Here’s a short list of those that you’re likely to encounter:

  • Cost Threshold For Parallelism: The default value for this setting is unlikely to be the same in your test or development instances as on your production server. If you expect to see the same behavior outside of production, ensure that this setting is replicated.
  • Max Degree of Parallelism: Speaking of parallelism, having queries that behave one way in a test environment and a completely different way in your production system can negatively impact testing. This setting must be part of your provisioning
  • Default ANSI Settings: Changing these can result in different execution plans and therefore different behavior in your test environments.
  • Common Language Runtime (CLR): If you have CLR running on your production environment, you’re going to need to ensure that it’s included in any non-production system where the databases being provisioned consume CLR functionality.
  • Cross-Database Ownership Chaining: if you have queries that require the user running them to access objects owned by a login in another database, then of course those queries won’t run unless you also configure the correct ownership chaining in your test servers. This setting be enabled for specific databases only, using the SET DB_CHAINING ON, rather than enabling at the server-level.
  • External Scripts Enabled: We’ll talk a little more about services like R or Python in just a little bit. To ensure their functionality in a non-production environment, this setting must be the same.
  • xp_cmdshell – if a setting such as this (or OLE Automation and others) is enabled on production then you might need to enable it on your test servers. Of course, non sysadmin users should never be able to execute xp_cmdshell directly, rather just execute stored procedure that make calls to it.
  • Nested Triggers: there are other trigger settings as well that you may have to consider, depending on your code and structures.

Features and services

You will need to make sure any SQL Server features on which the database relies are installed on the server to which you’re deploying a clone, or restoring a database, as the resulting database won’t function correctly without them. If, instead, you’re trying to build the latest version of a database during development, and then fill it with data, prior to creating clones, then the build will fail if the target server doesn’t have the required features installed.

For example, your queries against Python or R for example are entirely contained within a given database, but if the services are not installed, those queries will fail. The same thing goes for more old school services like Full Text Search. These must be installed and configured with your non-production instances if they are part of the fundamental behavior of the systems you’re developing or testing.

Scripting out server objects

We need to ensure that we can recreate the behavior of our production servers, in our non-production servers, but do it in such a way that we can recreate it at will. This is the goal of automated provisioning and self-service provisioning.

In this section I’ll show examples of how to script out three important types of server object (linked servers, Agent jobs and user logins), and then I’ll show how we add those scripts to our automated provisioning process, using SQL Clone.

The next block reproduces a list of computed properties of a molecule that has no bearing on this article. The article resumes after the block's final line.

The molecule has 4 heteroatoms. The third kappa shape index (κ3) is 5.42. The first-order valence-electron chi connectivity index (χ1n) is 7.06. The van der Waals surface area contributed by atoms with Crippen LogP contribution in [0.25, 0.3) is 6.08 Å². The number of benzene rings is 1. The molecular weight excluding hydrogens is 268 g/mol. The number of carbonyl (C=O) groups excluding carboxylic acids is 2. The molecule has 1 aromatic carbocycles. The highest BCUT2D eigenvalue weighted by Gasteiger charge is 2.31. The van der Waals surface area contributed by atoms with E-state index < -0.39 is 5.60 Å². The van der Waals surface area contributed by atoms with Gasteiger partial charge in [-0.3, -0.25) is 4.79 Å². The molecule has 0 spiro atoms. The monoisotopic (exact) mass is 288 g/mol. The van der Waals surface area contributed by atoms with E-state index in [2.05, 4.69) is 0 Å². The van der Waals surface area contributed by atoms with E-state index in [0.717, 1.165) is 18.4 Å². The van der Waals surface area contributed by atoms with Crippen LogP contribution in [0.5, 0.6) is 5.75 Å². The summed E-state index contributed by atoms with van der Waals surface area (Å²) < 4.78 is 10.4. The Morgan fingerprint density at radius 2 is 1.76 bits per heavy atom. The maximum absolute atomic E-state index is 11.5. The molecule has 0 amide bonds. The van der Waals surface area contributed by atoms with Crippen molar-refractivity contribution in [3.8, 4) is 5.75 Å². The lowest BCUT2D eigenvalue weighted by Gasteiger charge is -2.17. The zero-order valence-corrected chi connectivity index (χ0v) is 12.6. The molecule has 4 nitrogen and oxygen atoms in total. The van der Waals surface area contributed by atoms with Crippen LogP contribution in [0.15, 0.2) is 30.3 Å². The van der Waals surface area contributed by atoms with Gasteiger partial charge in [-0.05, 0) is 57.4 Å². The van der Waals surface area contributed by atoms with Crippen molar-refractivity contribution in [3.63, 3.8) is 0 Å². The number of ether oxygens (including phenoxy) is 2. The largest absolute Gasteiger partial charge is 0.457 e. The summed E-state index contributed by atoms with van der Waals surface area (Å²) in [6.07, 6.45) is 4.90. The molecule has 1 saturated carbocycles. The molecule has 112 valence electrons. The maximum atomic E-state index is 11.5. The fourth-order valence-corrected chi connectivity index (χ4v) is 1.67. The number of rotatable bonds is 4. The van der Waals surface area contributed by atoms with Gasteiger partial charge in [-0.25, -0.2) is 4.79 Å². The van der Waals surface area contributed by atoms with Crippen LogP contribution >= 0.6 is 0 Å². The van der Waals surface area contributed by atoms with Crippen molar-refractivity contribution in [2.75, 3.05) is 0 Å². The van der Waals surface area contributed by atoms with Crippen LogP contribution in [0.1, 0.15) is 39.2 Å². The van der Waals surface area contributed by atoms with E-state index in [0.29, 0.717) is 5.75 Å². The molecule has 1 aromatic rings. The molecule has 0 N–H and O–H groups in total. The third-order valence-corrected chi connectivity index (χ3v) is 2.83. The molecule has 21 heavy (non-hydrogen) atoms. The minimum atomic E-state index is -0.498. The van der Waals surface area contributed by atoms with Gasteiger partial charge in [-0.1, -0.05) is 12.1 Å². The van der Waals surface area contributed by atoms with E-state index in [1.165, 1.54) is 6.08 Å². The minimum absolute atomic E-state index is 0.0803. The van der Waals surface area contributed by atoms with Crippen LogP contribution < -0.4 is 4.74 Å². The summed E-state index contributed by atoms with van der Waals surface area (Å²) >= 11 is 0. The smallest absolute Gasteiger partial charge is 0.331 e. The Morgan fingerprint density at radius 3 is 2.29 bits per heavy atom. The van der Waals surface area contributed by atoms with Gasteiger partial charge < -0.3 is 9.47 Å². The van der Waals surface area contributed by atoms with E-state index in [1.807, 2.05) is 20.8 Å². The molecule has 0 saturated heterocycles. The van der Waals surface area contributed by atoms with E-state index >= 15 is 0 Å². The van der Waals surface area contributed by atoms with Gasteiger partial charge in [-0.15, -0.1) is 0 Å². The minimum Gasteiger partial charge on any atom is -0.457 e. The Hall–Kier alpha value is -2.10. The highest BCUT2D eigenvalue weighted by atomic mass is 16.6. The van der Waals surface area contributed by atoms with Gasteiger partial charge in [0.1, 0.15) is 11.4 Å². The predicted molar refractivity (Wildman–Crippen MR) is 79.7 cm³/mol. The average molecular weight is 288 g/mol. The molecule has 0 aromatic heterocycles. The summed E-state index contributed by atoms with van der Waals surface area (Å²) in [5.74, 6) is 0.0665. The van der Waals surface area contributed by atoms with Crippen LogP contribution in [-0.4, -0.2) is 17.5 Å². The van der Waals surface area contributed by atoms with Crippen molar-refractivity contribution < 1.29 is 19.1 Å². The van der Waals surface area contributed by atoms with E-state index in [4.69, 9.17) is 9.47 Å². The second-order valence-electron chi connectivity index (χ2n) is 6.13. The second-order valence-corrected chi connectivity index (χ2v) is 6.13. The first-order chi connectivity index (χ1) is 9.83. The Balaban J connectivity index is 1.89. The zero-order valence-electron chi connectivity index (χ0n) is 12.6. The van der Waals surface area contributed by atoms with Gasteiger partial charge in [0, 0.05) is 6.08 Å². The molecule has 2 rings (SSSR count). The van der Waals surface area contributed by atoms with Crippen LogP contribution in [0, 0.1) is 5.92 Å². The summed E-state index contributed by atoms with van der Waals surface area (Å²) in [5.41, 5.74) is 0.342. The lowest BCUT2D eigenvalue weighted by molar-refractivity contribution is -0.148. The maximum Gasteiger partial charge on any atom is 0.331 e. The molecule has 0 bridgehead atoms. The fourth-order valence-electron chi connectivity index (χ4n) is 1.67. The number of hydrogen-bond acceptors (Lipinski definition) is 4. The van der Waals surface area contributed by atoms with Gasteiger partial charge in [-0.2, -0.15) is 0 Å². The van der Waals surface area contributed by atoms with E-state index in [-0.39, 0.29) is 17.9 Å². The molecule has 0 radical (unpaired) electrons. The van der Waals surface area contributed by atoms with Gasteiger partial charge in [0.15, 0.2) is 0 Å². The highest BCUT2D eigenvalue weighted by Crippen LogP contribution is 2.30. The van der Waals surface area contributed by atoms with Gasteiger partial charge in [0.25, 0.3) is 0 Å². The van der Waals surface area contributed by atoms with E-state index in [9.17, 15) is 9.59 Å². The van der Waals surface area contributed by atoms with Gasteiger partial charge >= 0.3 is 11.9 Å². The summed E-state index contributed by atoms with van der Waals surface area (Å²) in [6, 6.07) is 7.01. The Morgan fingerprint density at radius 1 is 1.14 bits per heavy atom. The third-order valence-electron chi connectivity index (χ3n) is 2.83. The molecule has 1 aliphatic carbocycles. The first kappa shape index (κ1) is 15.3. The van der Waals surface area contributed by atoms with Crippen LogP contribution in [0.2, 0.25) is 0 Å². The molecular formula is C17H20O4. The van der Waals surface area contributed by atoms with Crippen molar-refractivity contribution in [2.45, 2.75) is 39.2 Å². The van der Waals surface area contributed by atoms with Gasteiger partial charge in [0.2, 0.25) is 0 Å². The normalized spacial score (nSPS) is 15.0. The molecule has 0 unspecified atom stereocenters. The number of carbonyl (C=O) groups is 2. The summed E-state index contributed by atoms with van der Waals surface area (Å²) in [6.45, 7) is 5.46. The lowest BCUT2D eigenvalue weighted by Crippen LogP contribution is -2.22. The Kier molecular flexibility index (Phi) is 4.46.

Linked servers

Let’s assume that, in production, there are queries or load processes that reference a linked server. That linked data is likely to be the kind of information that we can’t have in a non-production environment.

Let’s say that we’ve provisioned of test cell with clones of all the local SQL Server databases we need. However, SQL Server defines linked-server mappings at the server instance level, so they are not stored with the database and if these mappings are missing then your links won’t work, and you’ll see errors during testing. In other words, the proper functioning of the code within the database, or within our load process, requires that there be a linked server in place with the right name.

As an example, in my Azure test environment, I have an Azure PostgreSQL database that contains additional credit card information, used to load a table in my SQL Server instance, through a linked server. I also have a couple of queries that call that same linked server within one of my databases.

How do I set up a non-production server for SQL Server development and testing? Does it mean I also need to set up a PostgreSQL server, and have access to the data in that database? Thankfully, no. Instead, I simply set up another SQL Server database and create a linked server with the correct name, as follows:

On my Azure test cell, my remote server is called 'EXTERNALSALES', and I have a SQL Server instance called DevSupport, on which I have a database called DummyData, accessed via a login called SalesDataLoad.

The two keys to making this work are, firstly, to use the same name for the remote server, in this case 'EXTERNALSALES', as is used on production, and secondly to make sure that any tables referenced in the database on the remote server exist and have the same structure as those on the real linked server.

For my DummyData database, I used SQL Data Generator to create some fake information that can be called through the linked server. However, to the code running in all my development instances, this behaves the same as if it were the original production linked server to PostgreSQL.

You don’t have to migrate entire databases and because of how linked servers work, neither do they have to be in their original format. This is a case where simply providing a dummy database that looks good enough gets the job done. This is not to say that you can’t also build out full blown external systems, but that may not be possible for any number of reasons (security, externally owned systems, size, functionality, ability to support, and so on).

SQL Agent Jobs

It’s very rare to encounter a production SQL Server database that contains no Agent jobs. We use them for all sorts of tasks, such as running background processes, maintenance tasks, backups, and data loading (ETL) jobs.